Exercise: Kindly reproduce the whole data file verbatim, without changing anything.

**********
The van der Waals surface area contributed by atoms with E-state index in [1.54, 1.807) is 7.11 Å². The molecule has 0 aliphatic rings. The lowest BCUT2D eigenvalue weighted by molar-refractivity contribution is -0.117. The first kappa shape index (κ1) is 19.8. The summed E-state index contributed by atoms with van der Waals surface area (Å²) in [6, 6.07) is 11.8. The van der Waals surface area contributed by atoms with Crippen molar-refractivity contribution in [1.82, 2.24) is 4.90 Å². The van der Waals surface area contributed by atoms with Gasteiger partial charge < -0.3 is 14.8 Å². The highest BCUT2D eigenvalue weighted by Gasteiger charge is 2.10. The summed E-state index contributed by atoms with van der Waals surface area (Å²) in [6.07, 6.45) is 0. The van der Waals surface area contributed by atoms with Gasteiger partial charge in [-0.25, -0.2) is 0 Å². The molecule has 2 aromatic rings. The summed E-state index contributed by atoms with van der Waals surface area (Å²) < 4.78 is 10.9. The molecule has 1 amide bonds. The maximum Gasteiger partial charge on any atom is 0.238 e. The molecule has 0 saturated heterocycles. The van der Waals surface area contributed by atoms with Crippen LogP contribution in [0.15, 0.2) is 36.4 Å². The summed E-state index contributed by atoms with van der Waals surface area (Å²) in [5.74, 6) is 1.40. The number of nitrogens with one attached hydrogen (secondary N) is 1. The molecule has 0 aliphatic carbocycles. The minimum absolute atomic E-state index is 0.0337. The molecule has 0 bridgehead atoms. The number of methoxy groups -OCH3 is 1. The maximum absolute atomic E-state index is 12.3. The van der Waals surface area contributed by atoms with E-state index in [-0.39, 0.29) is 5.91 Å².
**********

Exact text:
The van der Waals surface area contributed by atoms with E-state index in [1.54, 1.807) is 7.11 Å². The molecule has 0 aliphatic rings. The lowest BCUT2D eigenvalue weighted by molar-refractivity contribution is -0.117. The first kappa shape index (κ1) is 19.8. The summed E-state index contributed by atoms with van der Waals surface area (Å²) in [6, 6.07) is 11.8. The van der Waals surface area contributed by atoms with Crippen molar-refractivity contribution in [1.82, 2.24) is 4.90 Å². The van der Waals surface area contributed by atoms with Gasteiger partial charge < -0.3 is 14.8 Å². The highest BCUT2D eigenvalue weighted by Gasteiger charge is 2.10. The summed E-state index contributed by atoms with van der Waals surface area (Å²) in [6.07, 6.45) is 0. The van der Waals surface area contributed by atoms with Gasteiger partial charge in [-0.25, -0.2) is 0 Å². The molecule has 2 aromatic rings. The summed E-state index contributed by atoms with van der Waals surface area (Å²) < 4.78 is 10.9. The molecule has 1 amide bonds. The maximum Gasteiger partial charge on any atom is 0.238 e. The molecule has 0 saturated heterocycles. The van der Waals surface area contributed by atoms with Crippen LogP contribution in [0.15, 0.2) is 36.4 Å². The summed E-state index contributed by atoms with van der Waals surface area (Å²) in [5.74, 6) is 1.40. The number of nitrogens with one attached hydrogen (secondary N) is 1. The molecule has 0 aliphatic carbocycles. The minimum absolute atomic E-state index is 0.0337. The molecule has 0 bridgehead atoms. The number of methoxy groups -OCH3 is 1. The maximum absolute atomic E-state index is 12.3. The van der Waals surface area contributed by atoms with E-state index in [-0.39, 0.29) is 5.91 Å².